It’s pretty annoying to have to deal with a spoiled kid who says “I’m telling my dad!” when they don’t get what they want. Val Jones, MD at RevolutionHealth.com writes about a young man with VIP syndrome, who does just that, and complains to his dad that he wasn’t admitted when there was no medical indication that he should have been. This guy treats the hospital like it’s a casino – at the end, he expects that his care should be comped because his dad threw a lot of money into it. (This would rarely happen in Canada, by the way.)
Why you should read it: You’ll be disappointed to read how elaborate this becomes, involving the CEO of the hospital and the patient’s insurance company… especially when you find out who gets the shaft at the end. As well, you might be interested reading or contributing to the discussion generated by this post.
Award: The Geographicus relocaticis award, for rightly putting this arrogant, snotty, spoiled brat in his place; as well, placement in Vitum’s Top V.
If somebody tells you that after this year’s Running of the Bulls, they have “reviewed with interest the reports and video clips of the bulls goring the runners,” they are either a) a bit out to lunch or b) a surgeon. Having not done clerkship, I have no bitterness towards surgeons (yet?) so I will not take the well-set-up opportunity to say something like “you have to be ‘a’ to be ‘b’.” Won’t go there.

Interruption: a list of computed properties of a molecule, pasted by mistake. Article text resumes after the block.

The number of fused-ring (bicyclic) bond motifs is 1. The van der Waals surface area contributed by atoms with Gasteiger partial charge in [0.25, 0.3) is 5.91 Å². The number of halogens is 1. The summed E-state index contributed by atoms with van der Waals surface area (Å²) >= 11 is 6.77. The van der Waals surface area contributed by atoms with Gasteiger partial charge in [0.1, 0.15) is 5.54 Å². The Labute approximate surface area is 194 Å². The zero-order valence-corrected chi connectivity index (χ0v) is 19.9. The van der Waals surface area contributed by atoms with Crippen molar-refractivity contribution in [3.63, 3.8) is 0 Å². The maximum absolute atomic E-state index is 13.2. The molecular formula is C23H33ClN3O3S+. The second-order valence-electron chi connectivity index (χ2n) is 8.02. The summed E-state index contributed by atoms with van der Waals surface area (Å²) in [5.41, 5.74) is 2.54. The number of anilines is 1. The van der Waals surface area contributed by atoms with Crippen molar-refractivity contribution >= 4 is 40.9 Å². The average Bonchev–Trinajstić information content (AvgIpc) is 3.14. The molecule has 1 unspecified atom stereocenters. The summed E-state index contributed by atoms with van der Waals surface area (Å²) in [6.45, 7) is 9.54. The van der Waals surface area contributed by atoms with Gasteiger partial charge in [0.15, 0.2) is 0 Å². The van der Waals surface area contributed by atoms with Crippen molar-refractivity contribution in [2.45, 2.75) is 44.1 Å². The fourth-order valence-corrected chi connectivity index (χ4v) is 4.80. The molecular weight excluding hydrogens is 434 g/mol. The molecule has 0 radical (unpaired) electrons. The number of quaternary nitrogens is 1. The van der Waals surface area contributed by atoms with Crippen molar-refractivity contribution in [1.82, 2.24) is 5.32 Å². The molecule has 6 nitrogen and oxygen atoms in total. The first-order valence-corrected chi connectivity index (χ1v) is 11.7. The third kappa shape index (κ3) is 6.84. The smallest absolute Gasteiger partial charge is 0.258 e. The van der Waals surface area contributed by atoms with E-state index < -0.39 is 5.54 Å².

Instead, I will simply say that the editors at Inside Surgery have put together a unique post they call “Possible Types of Injury after being Gored by a Bull.” I don’t think any more explanation is necessary. Strangely enough, this submission is eerily similar to my medschool friend’s desire today to discuss “Possible Types of Injury after being Beaten with a Hammer” (he came up with two thanks to his ER shadowing shift last night).
Why you should read it: Because you don’t want to be in the situation, inevitably someday, when you wish you did. Read it, and then you’ll be the hero who knows what to do when you’ll have to provide first aid to / assess / refer a patient who has been gored by a bull. Subsequently, eligible members of the opposite gender will flock towards you. (Not guaranteed.)
Award: The Practicalus improbabalus award, for being practical advice for an unlikely situation; as well, placement in Vitum’s Top V.
Maria at Intueri.org hosts a Literary Medblogging Project called A Picture is Worth A Thousand Words. The writing in this little project is so good that I can’t even top the description that Maria submitted: “Five medbloggers of the more literary persuasion collaborated on what has become an (at least) annual event--you know, to take a break from the usual randomized, double-blind, placebo-controlled rants that usually occupy our blogs.”
Why you should read it: Stunning writing. Times five.
Award: Serialus excellencissimus award, for high-quality writing over and over; as well, placement in Vitum’s Top V.